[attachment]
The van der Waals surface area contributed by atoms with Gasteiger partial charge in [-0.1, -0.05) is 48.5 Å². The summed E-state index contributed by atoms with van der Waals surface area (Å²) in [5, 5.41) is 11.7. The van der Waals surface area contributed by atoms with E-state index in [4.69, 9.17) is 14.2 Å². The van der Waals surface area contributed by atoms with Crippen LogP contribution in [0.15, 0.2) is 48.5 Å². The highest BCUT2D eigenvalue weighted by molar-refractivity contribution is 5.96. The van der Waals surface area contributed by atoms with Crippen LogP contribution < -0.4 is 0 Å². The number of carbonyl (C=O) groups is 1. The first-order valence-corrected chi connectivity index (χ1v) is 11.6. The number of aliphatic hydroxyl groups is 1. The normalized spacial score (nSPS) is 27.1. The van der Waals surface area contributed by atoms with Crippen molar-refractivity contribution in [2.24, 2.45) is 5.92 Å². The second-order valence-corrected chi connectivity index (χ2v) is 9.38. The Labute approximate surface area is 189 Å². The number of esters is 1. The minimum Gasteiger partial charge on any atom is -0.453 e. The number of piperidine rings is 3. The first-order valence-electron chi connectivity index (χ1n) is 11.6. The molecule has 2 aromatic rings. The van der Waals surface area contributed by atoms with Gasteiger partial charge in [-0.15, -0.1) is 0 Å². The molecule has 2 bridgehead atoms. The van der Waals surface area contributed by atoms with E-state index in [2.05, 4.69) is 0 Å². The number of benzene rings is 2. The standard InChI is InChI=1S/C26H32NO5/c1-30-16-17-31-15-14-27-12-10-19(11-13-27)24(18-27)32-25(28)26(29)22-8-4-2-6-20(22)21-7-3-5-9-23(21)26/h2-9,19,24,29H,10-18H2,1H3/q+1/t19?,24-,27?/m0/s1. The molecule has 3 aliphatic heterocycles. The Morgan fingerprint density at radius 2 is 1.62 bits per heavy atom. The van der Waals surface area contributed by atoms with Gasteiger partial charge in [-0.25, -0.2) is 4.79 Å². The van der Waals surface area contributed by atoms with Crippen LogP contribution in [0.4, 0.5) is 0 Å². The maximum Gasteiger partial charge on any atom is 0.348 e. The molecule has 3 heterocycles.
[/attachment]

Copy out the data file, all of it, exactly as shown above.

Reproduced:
The van der Waals surface area contributed by atoms with Gasteiger partial charge in [-0.1, -0.05) is 48.5 Å². The summed E-state index contributed by atoms with van der Waals surface area (Å²) in [5, 5.41) is 11.7. The van der Waals surface area contributed by atoms with E-state index in [4.69, 9.17) is 14.2 Å². The van der Waals surface area contributed by atoms with Crippen LogP contribution in [0.15, 0.2) is 48.5 Å². The highest BCUT2D eigenvalue weighted by molar-refractivity contribution is 5.96. The van der Waals surface area contributed by atoms with Crippen LogP contribution < -0.4 is 0 Å². The number of carbonyl (C=O) groups is 1. The first-order valence-corrected chi connectivity index (χ1v) is 11.6. The number of aliphatic hydroxyl groups is 1. The normalized spacial score (nSPS) is 27.1. The van der Waals surface area contributed by atoms with Crippen molar-refractivity contribution in [2.24, 2.45) is 5.92 Å². The second-order valence-corrected chi connectivity index (χ2v) is 9.38. The Labute approximate surface area is 189 Å². The number of esters is 1. The minimum Gasteiger partial charge on any atom is -0.453 e. The number of piperidine rings is 3. The first-order valence-electron chi connectivity index (χ1n) is 11.6. The molecule has 2 aromatic rings. The van der Waals surface area contributed by atoms with Gasteiger partial charge in [-0.15, -0.1) is 0 Å². The molecule has 2 bridgehead atoms. The van der Waals surface area contributed by atoms with E-state index in [2.05, 4.69) is 0 Å². The number of benzene rings is 2. The standard InChI is InChI=1S/C26H32NO5/c1-30-16-17-31-15-14-27-12-10-19(11-13-27)24(18-27)32-25(28)26(29)22-8-4-2-6-20(22)21-7-3-5-9-23(21)26/h2-9,19,24,29H,10-18H2,1H3/q+1/t19?,24-,27?/m0/s1. The molecule has 3 aliphatic heterocycles. The Morgan fingerprint density at radius 2 is 1.62 bits per heavy atom. The van der Waals surface area contributed by atoms with Gasteiger partial charge in [-0.25, -0.2) is 4.79 Å². The van der Waals surface area contributed by atoms with Crippen LogP contribution in [0.4, 0.5) is 0 Å². The maximum Gasteiger partial charge on any atom is 0.348 e. The molecule has 3 heterocycles.